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Leopards at the Rose Theatre, Kingston – review

Alys Metcalf's new thriller is directed by Christopher Haydon

Rating: 3 out of 5 stars
Saffron Coomber and Martin Marquez in Leopards
© Iona Firouzabadi

In a global village that often seems like such a difficult, dark place right now, and at a time when mental health issues are so openly (and welcomely) explored and discussed, the thriller genre – which frequently turns on irrational acts of unimaginable cruelty perpetrated by one human upon another – feels particularly challenging to pull off. Credit is due then to Alys Metcalf for attempting a new addition to the canon while stuffing it to the gills with so many worthy issues, from climate change, to good versus evil and much in between, that it feels very much a play for 2021.

It's also a challenging one to talk about without spoilers as it turns on a couple of major revelations, the surprise level of which may depend upon your sleuthing abilities. If one of them is perhaps a little predictable (some of Metcalf's early clues are less than subtle) the sheer craft on display in the production means that the journey is still worth taking, even if the whole premise falls apart somewhat when considered retrospectively.

Leopards gets off to a cracking start with feted charity sector power player Ben (Martin Marquez) meeting glamorous, much younger Niala (Saffron Coomber) in an upmarket hotel bar for drinks and to dispense career advice. The vague implausibility of the set-up (he seems a bit too good to be true, she is almost alarmingly confident, and why doesn't she have any ready-made questions to ask him…?) is glossed over by the expertise and energy of the performances and the superbly judged pace of Christopher Haydon's staging. The writing predominantly matches the acting at first – sharp, humorous, ambiguous – but then gets bogged down in a mire of lofty intentions.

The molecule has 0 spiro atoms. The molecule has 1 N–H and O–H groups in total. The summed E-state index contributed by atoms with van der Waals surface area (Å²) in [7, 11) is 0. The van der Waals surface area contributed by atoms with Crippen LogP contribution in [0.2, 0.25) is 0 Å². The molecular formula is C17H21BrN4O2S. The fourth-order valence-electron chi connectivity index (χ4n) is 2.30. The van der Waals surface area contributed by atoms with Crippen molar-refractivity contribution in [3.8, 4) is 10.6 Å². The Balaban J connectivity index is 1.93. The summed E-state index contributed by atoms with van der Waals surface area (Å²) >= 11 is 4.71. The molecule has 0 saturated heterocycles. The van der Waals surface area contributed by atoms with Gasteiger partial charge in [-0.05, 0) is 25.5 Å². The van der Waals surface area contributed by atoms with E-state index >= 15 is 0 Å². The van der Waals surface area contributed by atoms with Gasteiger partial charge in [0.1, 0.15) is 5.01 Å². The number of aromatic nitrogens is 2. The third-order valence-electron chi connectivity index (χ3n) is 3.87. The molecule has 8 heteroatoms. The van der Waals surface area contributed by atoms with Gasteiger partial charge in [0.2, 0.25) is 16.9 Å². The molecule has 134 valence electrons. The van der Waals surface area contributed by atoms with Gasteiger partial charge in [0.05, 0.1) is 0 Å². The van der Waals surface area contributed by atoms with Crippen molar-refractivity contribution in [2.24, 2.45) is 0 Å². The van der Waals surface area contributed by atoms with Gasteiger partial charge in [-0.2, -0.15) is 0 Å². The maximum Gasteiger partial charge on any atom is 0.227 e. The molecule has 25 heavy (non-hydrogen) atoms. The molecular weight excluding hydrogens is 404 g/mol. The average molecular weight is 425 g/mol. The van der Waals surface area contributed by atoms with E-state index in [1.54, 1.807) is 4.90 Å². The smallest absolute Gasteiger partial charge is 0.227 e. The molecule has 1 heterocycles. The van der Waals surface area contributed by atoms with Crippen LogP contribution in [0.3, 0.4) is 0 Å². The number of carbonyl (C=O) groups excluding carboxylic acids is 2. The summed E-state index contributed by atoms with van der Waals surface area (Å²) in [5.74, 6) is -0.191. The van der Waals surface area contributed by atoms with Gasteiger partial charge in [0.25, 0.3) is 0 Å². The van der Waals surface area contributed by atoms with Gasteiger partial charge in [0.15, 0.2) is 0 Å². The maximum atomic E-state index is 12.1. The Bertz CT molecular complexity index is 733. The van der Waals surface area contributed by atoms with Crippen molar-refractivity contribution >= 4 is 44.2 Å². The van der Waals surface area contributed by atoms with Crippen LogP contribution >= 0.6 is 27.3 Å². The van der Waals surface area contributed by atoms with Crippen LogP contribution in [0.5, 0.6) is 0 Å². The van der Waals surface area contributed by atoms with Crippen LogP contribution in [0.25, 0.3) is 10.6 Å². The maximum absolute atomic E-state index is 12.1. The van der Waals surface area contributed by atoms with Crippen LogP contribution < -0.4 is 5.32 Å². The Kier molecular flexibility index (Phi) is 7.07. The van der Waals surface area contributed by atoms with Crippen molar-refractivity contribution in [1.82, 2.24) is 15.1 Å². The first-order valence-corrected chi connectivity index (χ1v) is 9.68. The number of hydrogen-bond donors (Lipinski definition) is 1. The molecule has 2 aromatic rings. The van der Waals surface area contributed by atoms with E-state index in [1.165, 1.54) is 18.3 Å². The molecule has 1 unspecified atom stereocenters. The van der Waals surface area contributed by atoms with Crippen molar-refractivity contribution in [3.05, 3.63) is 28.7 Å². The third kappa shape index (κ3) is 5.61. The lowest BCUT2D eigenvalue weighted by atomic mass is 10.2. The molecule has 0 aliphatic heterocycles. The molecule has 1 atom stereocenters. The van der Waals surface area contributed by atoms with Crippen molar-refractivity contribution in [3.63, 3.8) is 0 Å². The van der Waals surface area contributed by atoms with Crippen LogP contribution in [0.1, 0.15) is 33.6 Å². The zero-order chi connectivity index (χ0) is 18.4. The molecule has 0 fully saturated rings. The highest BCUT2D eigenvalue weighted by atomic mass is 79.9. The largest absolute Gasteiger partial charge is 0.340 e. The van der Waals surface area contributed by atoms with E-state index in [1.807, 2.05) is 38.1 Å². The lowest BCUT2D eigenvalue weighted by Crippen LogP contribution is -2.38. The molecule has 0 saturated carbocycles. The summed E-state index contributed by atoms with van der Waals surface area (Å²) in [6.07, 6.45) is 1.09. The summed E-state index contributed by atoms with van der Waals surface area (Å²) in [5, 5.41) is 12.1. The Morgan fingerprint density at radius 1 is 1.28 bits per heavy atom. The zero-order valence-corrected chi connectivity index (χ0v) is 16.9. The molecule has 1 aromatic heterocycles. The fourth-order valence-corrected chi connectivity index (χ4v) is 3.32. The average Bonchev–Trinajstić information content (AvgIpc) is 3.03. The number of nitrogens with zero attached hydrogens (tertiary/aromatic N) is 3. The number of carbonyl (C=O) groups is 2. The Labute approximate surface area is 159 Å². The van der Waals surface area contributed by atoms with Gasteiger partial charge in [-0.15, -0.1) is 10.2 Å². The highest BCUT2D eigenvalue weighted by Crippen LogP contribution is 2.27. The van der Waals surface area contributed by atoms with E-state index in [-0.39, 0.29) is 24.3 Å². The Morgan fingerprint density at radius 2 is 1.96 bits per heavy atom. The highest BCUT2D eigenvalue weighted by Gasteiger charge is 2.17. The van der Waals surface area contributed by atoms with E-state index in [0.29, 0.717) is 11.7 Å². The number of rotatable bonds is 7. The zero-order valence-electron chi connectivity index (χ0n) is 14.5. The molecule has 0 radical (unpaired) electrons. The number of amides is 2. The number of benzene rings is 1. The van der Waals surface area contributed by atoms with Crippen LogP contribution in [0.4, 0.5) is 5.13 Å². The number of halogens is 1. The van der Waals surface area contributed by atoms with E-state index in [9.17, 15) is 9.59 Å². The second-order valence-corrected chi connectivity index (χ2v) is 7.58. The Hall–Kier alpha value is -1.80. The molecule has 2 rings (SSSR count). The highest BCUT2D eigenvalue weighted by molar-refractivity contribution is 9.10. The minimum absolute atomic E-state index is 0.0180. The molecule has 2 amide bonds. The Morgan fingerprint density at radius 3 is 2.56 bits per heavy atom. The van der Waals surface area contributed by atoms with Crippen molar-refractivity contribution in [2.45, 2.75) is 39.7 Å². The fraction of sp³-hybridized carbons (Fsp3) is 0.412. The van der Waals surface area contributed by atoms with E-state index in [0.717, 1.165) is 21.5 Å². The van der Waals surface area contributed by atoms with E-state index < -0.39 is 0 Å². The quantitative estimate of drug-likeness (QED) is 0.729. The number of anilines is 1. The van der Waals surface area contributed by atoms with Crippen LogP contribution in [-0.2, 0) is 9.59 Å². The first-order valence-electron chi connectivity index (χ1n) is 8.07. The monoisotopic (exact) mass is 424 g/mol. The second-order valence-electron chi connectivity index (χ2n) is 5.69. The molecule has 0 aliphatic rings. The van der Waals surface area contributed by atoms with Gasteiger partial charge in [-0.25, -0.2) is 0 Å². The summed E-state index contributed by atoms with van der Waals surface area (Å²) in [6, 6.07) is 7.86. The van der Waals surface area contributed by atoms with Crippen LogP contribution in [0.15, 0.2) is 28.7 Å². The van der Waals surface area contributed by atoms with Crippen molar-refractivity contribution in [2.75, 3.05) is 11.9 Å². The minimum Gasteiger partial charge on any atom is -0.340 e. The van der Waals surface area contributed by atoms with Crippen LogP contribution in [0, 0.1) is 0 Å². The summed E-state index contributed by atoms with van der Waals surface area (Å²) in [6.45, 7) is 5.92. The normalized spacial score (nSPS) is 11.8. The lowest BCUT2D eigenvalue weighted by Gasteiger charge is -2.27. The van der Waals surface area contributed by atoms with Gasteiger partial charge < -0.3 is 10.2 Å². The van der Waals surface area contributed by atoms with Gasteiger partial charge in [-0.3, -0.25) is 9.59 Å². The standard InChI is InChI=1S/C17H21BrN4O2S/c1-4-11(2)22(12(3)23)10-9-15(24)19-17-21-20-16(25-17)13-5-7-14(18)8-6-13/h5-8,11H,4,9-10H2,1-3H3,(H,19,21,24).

This play has major things on its mind – power abuse, gender roles, race, entrapment, personal responsibility, familial guilt, female kinship – but most of them are referred to only fleetingly before we're on to the next hot button topic, so their inclusion starts to feel more like box ticking than any attempt at serious consideration.

Most of these issues are filtered through the female character, who in less skilled hands than Coomber's would be in danger of seeming little more than a mouthpiece. As it is, she is so magnetic, subtly quirky, and finally emotionally raw, that Niala is a source of considerable fascination. Marquez is equally good, suggesting a ruthlessness beneath the benign exterior. There is an authentic but uneasy chemistry between the two actors that is consistently exciting to watch even as the script they're delivering drives them in ever more melodramatic and incredulous directions.

Having set up a stimulating dynamic, with some cracking dialogue, there follows a certain sense of anti-climax as Metcalf falls back on several standard thriller tropes while hurling so many ideas at the wall that there is no hope of them all sticking, especially in a 90-minute piece. There's a scorchingly relevant and powerful play embedded in here somewhere but it needs breathing space and streamlining to emerge.

From the terrific acting to Lily Arnold's convincingly soulless luxury hotel settings, and some satisfyingly unsettling light and sound effects (Colin Grenfell and Gareth Fry respectively), Haydon's production verges on technically flawless, yet proves unable to disguise the impression that Metcalf's script ultimately collapses under the weight of its own ambitions.

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